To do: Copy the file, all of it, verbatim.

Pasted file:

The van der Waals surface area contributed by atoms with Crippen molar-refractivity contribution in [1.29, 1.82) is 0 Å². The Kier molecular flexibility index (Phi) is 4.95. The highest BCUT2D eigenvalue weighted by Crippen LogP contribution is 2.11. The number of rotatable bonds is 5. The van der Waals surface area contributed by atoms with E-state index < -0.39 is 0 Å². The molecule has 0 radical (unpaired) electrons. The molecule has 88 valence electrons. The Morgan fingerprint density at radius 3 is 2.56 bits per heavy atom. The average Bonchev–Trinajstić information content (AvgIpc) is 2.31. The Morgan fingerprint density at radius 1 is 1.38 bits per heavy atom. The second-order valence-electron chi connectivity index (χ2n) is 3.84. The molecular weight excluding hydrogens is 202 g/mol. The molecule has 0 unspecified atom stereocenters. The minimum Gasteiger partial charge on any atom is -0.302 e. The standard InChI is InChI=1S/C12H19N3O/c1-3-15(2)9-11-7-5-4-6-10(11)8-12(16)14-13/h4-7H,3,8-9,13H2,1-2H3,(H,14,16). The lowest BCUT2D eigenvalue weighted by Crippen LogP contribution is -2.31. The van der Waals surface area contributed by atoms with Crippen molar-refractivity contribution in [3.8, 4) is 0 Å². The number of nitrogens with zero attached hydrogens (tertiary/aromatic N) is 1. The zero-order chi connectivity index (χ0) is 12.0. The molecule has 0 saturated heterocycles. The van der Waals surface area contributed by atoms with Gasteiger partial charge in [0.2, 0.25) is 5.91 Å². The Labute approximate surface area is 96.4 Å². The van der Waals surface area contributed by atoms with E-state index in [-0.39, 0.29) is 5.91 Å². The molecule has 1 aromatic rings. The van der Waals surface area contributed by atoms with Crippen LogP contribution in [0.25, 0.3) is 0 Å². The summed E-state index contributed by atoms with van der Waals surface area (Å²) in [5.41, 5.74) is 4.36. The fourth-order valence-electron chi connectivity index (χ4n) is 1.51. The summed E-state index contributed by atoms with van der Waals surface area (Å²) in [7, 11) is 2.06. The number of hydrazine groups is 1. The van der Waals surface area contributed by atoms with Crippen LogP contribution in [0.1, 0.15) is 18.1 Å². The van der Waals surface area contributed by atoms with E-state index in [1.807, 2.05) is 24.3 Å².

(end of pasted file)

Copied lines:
The van der Waals surface area contributed by atoms with Crippen molar-refractivity contribution in [1.29, 1.82) is 0 Å². The Kier molecular flexibility index (Phi) is 4.95. The highest BCUT2D eigenvalue weighted by Crippen LogP contribution is 2.11. The number of rotatable bonds is 5. The van der Waals surface area contributed by atoms with E-state index < -0.39 is 0 Å². The molecule has 0 radical (unpaired) electrons. The molecule has 88 valence electrons. The Morgan fingerprint density at radius 3 is 2.56 bits per heavy atom. The average Bonchev–Trinajstić information content (AvgIpc) is 2.31. The Morgan fingerprint density at radius 1 is 1.38 bits per heavy atom. The second-order valence-electron chi connectivity index (χ2n) is 3.84. The molecular weight excluding hydrogens is 202 g/mol. The molecule has 0 unspecified atom stereocenters. The minimum Gasteiger partial charge on any atom is -0.302 e. The standard InChI is InChI=1S/C12H19N3O/c1-3-15(2)9-11-7-5-4-6-10(11)8-12(16)14-13/h4-7H,3,8-9,13H2,1-2H3,(H,14,16). The lowest BCUT2D eigenvalue weighted by Crippen LogP contribution is -2.31. The van der Waals surface area contributed by atoms with Crippen molar-refractivity contribution in [3.8, 4) is 0 Å². The number of nitrogens with zero attached hydrogens (tertiary/aromatic N) is 1. The zero-order chi connectivity index (χ0) is 12.0. The molecule has 0 saturated heterocycles. The van der Waals surface area contributed by atoms with Gasteiger partial charge in [0.2, 0.25) is 5.91 Å². The Labute approximate surface area is 96.4 Å². The van der Waals surface area contributed by atoms with E-state index in [-0.39, 0.29) is 5.91 Å². The molecule has 1 aromatic rings. The van der Waals surface area contributed by atoms with Crippen LogP contribution in [0.25, 0.3) is 0 Å². The summed E-state index contributed by atoms with van der Waals surface area (Å²) in [5.41, 5.74) is 4.36. The fourth-order valence-electron chi connectivity index (χ4n) is 1.51. The summed E-state index contributed by atoms with van der Waals surface area (Å²) in [7, 11) is 2.06. The number of hydrazine groups is 1. The van der Waals surface area contributed by atoms with Crippen LogP contribution in [0.1, 0.15) is 18.1 Å². The van der Waals surface area contributed by atoms with E-state index in [1.807, 2.05) is 24.3 Å².